Symbiotic Relationships & The Circle of Life

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A Clark's anemonefish snuggles into the bulbous tentacles of its host anemone. This is an example of a mutualistic symbiosis.
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When studying nature, we often focus on predatory relationships.

The falcon captures the pigeon, the lion makes dinner of the zebra, the crocodile attacks the gazelle. We’ve seen these episodes play out thousands of times on nature documentaries, in action movies, and even in our own lives.

But there are other kinds of relationships in nature as well. Some, like the suckerfish and shark, fall under the category of commensalism. The suckerfish attaches to the shark and gets a free ride. The shark is neither helped nor harmed.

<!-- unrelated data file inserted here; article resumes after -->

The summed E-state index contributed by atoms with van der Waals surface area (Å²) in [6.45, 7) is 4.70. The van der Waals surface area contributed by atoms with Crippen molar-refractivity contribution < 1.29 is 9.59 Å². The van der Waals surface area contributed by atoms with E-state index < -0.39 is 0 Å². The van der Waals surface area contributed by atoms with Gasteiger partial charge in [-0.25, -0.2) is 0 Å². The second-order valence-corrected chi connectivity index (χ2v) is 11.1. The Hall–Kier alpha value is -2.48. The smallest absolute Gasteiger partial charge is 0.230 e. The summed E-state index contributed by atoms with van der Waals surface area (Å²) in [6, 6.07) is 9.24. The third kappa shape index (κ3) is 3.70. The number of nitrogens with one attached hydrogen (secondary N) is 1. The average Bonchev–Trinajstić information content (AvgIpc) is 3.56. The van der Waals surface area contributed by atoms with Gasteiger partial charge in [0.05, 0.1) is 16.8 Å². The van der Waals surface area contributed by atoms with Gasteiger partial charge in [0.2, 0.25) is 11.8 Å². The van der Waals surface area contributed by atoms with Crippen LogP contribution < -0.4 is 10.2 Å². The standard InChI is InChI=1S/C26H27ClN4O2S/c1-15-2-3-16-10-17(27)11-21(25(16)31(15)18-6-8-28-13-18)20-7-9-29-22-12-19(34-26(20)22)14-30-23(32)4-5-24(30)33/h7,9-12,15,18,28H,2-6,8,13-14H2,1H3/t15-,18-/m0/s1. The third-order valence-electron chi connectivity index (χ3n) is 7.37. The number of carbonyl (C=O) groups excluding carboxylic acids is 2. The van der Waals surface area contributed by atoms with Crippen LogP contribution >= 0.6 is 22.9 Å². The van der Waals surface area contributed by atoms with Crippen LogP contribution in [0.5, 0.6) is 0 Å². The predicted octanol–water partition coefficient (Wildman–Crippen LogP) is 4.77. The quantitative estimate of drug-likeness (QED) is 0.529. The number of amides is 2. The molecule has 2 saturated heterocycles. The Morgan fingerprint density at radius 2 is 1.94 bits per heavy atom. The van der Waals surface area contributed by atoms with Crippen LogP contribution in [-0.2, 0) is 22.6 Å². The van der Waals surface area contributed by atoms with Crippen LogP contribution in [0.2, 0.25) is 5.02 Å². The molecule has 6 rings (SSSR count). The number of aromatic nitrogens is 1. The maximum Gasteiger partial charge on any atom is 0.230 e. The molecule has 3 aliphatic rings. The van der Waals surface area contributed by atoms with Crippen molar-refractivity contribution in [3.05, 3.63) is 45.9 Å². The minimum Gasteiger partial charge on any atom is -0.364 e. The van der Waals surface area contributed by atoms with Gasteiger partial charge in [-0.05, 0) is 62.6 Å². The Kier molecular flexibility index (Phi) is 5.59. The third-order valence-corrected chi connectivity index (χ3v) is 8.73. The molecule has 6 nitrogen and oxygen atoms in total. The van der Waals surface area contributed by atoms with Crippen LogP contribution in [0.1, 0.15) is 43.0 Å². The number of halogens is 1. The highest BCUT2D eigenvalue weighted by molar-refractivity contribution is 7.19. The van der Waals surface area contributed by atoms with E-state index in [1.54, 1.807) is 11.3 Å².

And then there's the mother of all relationships: Those built on mutualism, or symbiosis. Consider coral and algae—algae, through photosynthesis, is able to turn carbon dioxide into sugars. The algae makes enough sugar to feed not just itself, but the coral as well. The coral then uses the energy from the sugar to make carbon dioxide for the algae, completing the cycle.

Katie McKissick, also known as “Beatrice the Biologist” online, joins The Takeaway to explain where we see most symbiotic relationships.